At the start of the second day, I had around 20-30 items on my to-do list, which was just a little bit nerve wracking. I legitimately thought I wouldn’t finish, but I pushed through and just started working despite this worry. Worries like that have hurt my performance in previous events, and I was NOT going to let that happen again.

After all of the panicking, I decided that the most important thing to get done was the user interface. I’ve neglected this somewhat in the past and it has hurt the quality of my games. I spent a few hours on the interface, and tried a few different styles before I settled on what I used in game (and in the styling of this post.)

One Room Hotel UI and Reviews I chose a UI matching the color palette of the hotel.

I also worked on the in-game UI, and got that looking good with a color changing satisfaction meter and an icon for your money (score.)

I wish I had taken the time to make a separate icon for satisfaction, but I was forced to focus on others things.

One Room Hotel User Interface The basic in-game interface: the satisfaction meter and score.

Something I added that not many people seem to have noticed is the randomly generated hotel and newspaper names. There are thousands of potential hotel names, each generated from an adjective, a noun, and then a type of establishment (Inn, resort, hotel, ETC.)

  • remote smile resort
  • summer arc retreat
  • summer cliff hotel
  • spring shark resort
  • enchanting gulf retreat
  • winter pond tower
  • regal delight hotel
  • enchanting tornado resort
  • winter mountain resort
  • pleasant delight tower
  • globetrotter mountain resort
  • regal park tower
  • pleasant arc tower

The newspaper names were a little simpler. They also consisted of three parts, but the first was simply a choice between have “The ” or “” at the start of the name. The next part was a noun, and the third was a type of publication.

  • The Remote Week
  • The Silver Herald
  • Hotel Times
  • Fascinating Week
  • Inn Enquirer
  • Terracotta Times
  • Hotel Journal
  • The Pleasant Week
  • Royal Tribune
  • Summer Chronicle
  • Happy Gazette

I love adding details like this to the game, whether or not anyone notices 😛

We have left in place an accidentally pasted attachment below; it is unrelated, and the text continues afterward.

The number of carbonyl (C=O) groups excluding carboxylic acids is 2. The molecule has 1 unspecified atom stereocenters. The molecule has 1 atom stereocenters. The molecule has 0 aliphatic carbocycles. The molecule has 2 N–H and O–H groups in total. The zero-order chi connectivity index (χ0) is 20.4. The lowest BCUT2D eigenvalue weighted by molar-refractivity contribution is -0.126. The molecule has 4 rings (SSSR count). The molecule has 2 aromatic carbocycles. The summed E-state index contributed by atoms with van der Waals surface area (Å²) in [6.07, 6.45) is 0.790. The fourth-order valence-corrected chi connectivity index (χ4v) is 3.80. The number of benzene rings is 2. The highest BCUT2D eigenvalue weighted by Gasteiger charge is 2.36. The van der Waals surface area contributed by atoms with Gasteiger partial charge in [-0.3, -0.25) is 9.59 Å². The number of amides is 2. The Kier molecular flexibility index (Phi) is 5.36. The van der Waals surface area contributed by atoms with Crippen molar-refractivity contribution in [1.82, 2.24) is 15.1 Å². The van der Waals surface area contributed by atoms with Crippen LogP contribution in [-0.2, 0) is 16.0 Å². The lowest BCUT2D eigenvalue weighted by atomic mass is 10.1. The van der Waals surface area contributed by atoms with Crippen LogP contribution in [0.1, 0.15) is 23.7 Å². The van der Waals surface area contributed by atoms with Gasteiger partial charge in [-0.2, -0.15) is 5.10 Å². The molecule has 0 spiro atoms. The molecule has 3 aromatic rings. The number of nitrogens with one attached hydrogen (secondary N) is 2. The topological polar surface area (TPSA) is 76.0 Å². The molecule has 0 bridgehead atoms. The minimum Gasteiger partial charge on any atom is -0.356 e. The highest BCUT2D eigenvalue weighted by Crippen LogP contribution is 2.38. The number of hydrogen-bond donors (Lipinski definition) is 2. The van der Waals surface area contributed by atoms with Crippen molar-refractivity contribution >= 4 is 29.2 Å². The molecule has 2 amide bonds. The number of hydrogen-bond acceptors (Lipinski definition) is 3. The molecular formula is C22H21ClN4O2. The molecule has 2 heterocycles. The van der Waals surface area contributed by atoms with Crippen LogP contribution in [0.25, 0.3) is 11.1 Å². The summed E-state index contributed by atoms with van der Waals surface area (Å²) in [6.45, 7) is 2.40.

Since near the beginning I had ideas for the music of the game. I wanted some medium tempo jazz for the menus, and a really fast tune for in-game. I only had time to implement the menu music, unfortunately. I was disappointed at first, but when I changed the music to play in-game I realized it worked pretty well.

The music was originally intended to be for the menus only.

I made the music using Mixcraft 6 (NOT recommended, very buggy) and midi instruments, along with a (musical) keyboard. To come up with the tune I hummed along with the game when I was testing and recorded it. Once I sang something that I liked I just needed to figure out the notes to actually play it.

I would highly recommend this method to anyone who doesn’t typically write music, as it really saves time and does a lot for quality if you don’t know how to write music. It’s a lot easier to improvise melodies when singing then to mess around with a keyboard until something sounds good.

final hours

For me, the final hours of any event are some of the most important. This is where I add a final layer of polish, and elevate the game to the next level of quality. Strangely, what I feel is the most important single change I made on the final day was making the sun better:

One Room Hotel New and Old Sun The old sun is on the left.

The yellow of the sun brings the game’s visual style together, and I think it turned out really well. I don’t know why, but that’s when I really felt like I had made something good. Maybe that’s weird but that’s how I work.

reception